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Use Zend_Translate to Translate Your Web App

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Use Zend_Translate to Translate Your Web App

· Web Dev Zone
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There are some really good reasons to use Zend_Translate for your multilingual site instead of some other technique. Actually you can definitely simulate something like this Zend component with and array or ini file, but here are some good things to mention.

1. Write a human readable source file

In fact you can do this even without Zend_Translate. Image you’ve an ini file with some pairs like:

lblMyLabel = "My Label"

Nobody says this cannot be “more” human readable – like so:

My Label = "My Label"

Than you can support several files i.e. en.ini, de.ini, etc. where you can translate this label. The problem is that once you read the ini file you’ve to deal with those white spaces into the labels, while with Zend_Translate you can simply call them with:

$translate->_("My Label");

 

2. Default values for missing labels

Zend_Translate forces you to define a source file. Which is really great, because you always have a default value. Assuming that you don’t have a specific label translated in one of the ini files, you’ll get the default value from the source file, and defining source and other files is as easy as:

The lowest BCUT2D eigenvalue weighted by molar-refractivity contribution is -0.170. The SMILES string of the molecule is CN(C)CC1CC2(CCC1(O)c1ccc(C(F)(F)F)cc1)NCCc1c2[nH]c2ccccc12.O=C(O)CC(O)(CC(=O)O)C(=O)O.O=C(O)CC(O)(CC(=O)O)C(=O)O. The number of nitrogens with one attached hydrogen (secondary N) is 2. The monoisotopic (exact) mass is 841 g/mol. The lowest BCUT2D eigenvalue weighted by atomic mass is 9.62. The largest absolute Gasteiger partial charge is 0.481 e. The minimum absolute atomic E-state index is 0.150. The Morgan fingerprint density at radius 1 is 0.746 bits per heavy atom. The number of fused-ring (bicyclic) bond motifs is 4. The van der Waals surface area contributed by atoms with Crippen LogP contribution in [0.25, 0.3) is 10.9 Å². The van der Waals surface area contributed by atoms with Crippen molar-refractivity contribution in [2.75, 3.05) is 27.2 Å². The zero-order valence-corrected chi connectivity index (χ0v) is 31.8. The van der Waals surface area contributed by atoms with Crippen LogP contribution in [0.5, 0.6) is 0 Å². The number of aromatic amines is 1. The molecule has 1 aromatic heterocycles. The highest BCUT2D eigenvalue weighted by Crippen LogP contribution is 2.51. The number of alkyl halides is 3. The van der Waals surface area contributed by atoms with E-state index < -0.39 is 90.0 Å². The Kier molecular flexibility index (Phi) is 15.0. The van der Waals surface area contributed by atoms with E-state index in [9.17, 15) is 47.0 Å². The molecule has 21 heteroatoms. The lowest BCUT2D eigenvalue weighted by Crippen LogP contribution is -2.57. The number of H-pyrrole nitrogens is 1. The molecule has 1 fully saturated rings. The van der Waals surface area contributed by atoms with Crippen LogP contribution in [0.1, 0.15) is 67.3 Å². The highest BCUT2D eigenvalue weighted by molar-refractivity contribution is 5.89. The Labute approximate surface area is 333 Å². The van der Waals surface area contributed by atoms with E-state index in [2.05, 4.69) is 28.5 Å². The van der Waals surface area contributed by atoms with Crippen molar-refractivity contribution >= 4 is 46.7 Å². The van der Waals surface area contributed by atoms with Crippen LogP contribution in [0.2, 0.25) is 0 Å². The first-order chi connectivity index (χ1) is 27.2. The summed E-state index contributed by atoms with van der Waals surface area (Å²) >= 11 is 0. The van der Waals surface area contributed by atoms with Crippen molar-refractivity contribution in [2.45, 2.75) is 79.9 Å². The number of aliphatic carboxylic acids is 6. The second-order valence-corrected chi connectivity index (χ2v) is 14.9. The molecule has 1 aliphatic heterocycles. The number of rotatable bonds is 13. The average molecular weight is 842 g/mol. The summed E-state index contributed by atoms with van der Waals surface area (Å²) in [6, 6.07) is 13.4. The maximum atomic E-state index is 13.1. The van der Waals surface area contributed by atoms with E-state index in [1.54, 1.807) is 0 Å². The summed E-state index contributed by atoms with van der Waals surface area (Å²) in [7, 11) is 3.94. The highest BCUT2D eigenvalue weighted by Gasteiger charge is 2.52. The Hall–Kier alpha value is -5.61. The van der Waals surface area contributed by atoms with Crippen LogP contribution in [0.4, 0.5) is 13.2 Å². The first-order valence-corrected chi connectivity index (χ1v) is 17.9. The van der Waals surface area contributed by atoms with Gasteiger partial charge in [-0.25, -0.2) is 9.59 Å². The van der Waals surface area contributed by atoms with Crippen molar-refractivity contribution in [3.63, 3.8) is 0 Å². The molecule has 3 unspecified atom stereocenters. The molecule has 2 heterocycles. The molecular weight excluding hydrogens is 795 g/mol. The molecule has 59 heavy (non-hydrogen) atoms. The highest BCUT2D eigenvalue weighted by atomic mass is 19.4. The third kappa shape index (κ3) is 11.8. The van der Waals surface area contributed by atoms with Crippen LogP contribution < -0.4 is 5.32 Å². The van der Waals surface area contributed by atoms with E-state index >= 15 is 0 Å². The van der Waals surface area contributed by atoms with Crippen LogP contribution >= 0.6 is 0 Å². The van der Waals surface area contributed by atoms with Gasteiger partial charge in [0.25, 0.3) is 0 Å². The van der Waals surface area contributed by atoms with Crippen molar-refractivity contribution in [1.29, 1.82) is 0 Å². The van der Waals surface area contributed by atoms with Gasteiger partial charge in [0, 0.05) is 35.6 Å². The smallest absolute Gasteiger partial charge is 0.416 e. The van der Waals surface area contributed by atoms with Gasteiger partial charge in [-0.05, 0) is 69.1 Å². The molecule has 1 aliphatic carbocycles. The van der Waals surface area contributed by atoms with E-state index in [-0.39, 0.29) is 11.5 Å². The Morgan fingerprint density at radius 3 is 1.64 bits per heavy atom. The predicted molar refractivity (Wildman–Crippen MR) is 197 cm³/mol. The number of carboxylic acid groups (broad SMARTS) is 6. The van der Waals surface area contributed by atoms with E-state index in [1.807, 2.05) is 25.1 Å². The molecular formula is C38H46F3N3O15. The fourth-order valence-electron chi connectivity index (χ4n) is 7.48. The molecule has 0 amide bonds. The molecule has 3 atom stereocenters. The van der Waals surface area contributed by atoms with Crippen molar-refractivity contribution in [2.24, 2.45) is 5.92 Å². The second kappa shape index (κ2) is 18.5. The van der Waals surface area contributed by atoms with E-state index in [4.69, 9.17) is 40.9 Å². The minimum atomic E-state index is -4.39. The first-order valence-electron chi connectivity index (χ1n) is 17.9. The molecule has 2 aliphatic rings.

// en.ini
My Label = "My Label"

// de.ini
...

// while the locale is de_DE you'll have
// the default value returned
$translate->_("My Label"); // will return My Label from the en.ini


3. Locales

It’s really great that you can directly setup a locale for this module. Thus you have more flexibility when switching between languages and you can benefit from the power of the framework when reading some browser specific locales. Here’s some code:

$translate = new Zend_Translate('ini', 'en.ini', 'en');
$translate->addTranslation('de.ini', 'de');

// than when you setup the translation locale
$translate->setLocale('en');

 

4. Cache

One of the greatest things about Zend_Translate is the native support of cache. It’s so cool! Actually the labels of a large web system are pretty static and don’t change every day. In other hand in large scale systems there are lots of labels, and the load time will be faster with cache.

$frontendOptions = array('lifetime' => 600, 'automatic_serialization' => true);
$backendOptions = array('cache_dir' => 'path_to_cache_dir');

$cache = Zend_Cache::factory('Core', 'File', $frontendOptions, $backendOptions);

Zend_Translate::setCache($cache);

It’s a great advantage to use Zend_Translate after all this. Actually I have finished projects without any use of it, but I really can’t imagine how I’ll work now without it!

Related posts:

  1. Theory of caching. Zend_Cache & Zend Optimizer.
  2. Zend_Date – make it work and benefit with locales
  3. php.ini for two web servers

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Published at DZone with permission of Stoimen Popov, DZone MVB. See the original article here.

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